An updated policy statement, scheduled to be published in the March issue of Pediatrics, said the AAP emphasized retail-based clinics such as found in drug stores are an inappropriate source of primary care for children because they fragment children's healthcare and do not support the medical home.
Officials at the AAP said the number of retail-based clinics was more than 6,000 in 2012. Surveys indicated 15 percent of children are likely to use a retail-based clinic in the future, although the majority of patients are adults.
"The AAP recognizes that convenience and access to care will continue to be important drivers of how healthcare is delivered," lead author Dr. James Laughlin said in a statement. "However, the expertise of the pediatrician and the medical home should continue to be recognized as the standard for care of children, and we encourage all AAP members to provide accessible hours and locations as part of a medical home."
Pediatricians are specifically trained in child health issues. They know each child's health history, and are best equipped to take care of both simple and complicated problems comprehensively within the medical home, Laughlin said.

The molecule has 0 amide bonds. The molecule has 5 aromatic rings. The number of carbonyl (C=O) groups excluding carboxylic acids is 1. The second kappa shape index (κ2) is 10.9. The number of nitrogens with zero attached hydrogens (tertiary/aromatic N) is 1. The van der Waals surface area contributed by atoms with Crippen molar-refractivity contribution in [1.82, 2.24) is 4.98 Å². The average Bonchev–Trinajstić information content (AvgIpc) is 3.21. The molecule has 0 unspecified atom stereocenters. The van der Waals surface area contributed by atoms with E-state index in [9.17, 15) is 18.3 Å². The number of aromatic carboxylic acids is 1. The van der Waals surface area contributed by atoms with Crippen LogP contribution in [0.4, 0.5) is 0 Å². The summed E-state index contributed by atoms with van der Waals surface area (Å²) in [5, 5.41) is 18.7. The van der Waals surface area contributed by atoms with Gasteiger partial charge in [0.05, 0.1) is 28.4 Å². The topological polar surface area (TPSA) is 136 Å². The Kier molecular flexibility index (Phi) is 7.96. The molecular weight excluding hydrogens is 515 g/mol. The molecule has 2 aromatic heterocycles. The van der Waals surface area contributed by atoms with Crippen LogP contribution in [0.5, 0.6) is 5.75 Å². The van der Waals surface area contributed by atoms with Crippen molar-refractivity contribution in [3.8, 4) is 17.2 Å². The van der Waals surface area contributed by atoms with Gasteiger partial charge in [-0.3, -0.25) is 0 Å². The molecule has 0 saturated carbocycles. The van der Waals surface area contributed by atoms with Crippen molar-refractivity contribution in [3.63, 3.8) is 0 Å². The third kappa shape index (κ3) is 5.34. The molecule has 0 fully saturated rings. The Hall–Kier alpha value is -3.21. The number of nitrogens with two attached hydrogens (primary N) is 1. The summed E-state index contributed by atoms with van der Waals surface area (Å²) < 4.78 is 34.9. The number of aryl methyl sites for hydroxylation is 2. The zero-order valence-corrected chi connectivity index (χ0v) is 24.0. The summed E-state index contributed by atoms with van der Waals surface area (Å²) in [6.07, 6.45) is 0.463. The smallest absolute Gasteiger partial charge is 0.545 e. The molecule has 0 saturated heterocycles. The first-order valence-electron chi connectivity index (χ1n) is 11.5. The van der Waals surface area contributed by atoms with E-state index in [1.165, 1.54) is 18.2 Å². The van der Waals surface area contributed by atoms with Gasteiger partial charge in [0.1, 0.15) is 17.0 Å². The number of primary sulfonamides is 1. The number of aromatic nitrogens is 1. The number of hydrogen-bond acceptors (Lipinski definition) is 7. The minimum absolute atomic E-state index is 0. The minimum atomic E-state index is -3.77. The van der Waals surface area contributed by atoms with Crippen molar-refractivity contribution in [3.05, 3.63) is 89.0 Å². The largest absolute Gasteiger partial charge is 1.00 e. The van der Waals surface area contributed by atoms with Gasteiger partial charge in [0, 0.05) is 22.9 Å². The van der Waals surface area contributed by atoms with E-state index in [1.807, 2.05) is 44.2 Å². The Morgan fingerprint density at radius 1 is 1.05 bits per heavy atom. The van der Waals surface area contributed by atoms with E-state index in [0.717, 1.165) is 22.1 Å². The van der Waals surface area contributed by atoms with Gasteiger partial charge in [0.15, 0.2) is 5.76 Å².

The medical home is the optimal standard of care for pediatric patients, and while the AAP does not recommend parents use retail-based health clinics, it is understood the services of these clinics might be used for acute care outside of the medical home.
If parents choose to use a retail-based clinic for their child's illness, they should ask if the clinic has a formal relationship with their pediatrician, if the clinic will communicate with the pediatrician about the visit, and what the protocol is for following up if the illness does not resolve or the clinic is closed, Laughlin said.
Parents should consider only using retail-based clinics that have a formal relationship with their child's pediatrician, the statement said.